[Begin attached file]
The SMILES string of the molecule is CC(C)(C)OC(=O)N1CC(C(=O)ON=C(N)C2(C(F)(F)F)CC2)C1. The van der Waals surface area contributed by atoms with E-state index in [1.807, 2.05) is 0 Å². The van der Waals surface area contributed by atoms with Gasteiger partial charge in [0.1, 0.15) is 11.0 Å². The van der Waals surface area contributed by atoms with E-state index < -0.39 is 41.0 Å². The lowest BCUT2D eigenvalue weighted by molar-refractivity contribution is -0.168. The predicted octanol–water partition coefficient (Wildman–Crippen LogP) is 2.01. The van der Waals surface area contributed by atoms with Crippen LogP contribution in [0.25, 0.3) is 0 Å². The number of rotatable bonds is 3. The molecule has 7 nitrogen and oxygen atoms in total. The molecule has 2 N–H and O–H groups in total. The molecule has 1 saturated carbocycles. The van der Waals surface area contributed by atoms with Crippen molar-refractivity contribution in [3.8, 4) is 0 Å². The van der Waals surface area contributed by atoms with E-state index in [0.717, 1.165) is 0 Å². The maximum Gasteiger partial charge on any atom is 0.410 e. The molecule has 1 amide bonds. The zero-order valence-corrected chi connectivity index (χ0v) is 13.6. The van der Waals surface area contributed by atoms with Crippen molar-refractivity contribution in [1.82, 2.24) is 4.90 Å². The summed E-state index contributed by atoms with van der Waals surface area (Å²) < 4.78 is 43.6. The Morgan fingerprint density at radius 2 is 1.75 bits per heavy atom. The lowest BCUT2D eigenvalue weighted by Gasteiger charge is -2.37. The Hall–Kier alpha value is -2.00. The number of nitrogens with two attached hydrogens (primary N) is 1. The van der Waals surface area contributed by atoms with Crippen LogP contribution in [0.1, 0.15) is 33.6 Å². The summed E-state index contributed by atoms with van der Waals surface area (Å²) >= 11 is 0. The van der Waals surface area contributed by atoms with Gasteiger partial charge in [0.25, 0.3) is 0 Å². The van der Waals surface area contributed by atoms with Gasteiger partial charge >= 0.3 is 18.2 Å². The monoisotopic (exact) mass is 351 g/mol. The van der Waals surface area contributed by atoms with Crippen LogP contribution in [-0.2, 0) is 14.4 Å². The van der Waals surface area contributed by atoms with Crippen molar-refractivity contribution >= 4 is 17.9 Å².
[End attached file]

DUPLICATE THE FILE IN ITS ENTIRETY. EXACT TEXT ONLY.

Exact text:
The SMILES string of the molecule is CC(C)(C)OC(=O)N1CC(C(=O)ON=C(N)C2(C(F)(F)F)CC2)C1. The van der Waals surface area contributed by atoms with E-state index in [1.807, 2.05) is 0 Å². The van der Waals surface area contributed by atoms with Gasteiger partial charge in [0.1, 0.15) is 11.0 Å². The van der Waals surface area contributed by atoms with E-state index < -0.39 is 41.0 Å². The lowest BCUT2D eigenvalue weighted by molar-refractivity contribution is -0.168. The predicted octanol–water partition coefficient (Wildman–Crippen LogP) is 2.01. The van der Waals surface area contributed by atoms with Crippen LogP contribution in [0.25, 0.3) is 0 Å². The number of rotatable bonds is 3. The molecule has 7 nitrogen and oxygen atoms in total. The molecule has 2 N–H and O–H groups in total. The molecule has 1 saturated carbocycles. The van der Waals surface area contributed by atoms with Crippen molar-refractivity contribution in [3.8, 4) is 0 Å². The van der Waals surface area contributed by atoms with E-state index in [0.717, 1.165) is 0 Å². The maximum Gasteiger partial charge on any atom is 0.410 e. The molecule has 1 amide bonds. The zero-order valence-corrected chi connectivity index (χ0v) is 13.6. The van der Waals surface area contributed by atoms with Crippen molar-refractivity contribution in [1.82, 2.24) is 4.90 Å². The summed E-state index contributed by atoms with van der Waals surface area (Å²) < 4.78 is 43.6. The Morgan fingerprint density at radius 2 is 1.75 bits per heavy atom. The lowest BCUT2D eigenvalue weighted by Gasteiger charge is -2.37. The Hall–Kier alpha value is -2.00. The number of nitrogens with two attached hydrogens (primary N) is 1. The van der Waals surface area contributed by atoms with Crippen LogP contribution in [0.1, 0.15) is 33.6 Å². The summed E-state index contributed by atoms with van der Waals surface area (Å²) >= 11 is 0. The van der Waals surface area contributed by atoms with Gasteiger partial charge in [0.25, 0.3) is 0 Å². The van der Waals surface area contributed by atoms with Gasteiger partial charge >= 0.3 is 18.2 Å². The monoisotopic (exact) mass is 351 g/mol. The van der Waals surface area contributed by atoms with Crippen LogP contribution in [-0.2, 0) is 14.4 Å². The van der Waals surface area contributed by atoms with Crippen molar-refractivity contribution >= 4 is 17.9 Å².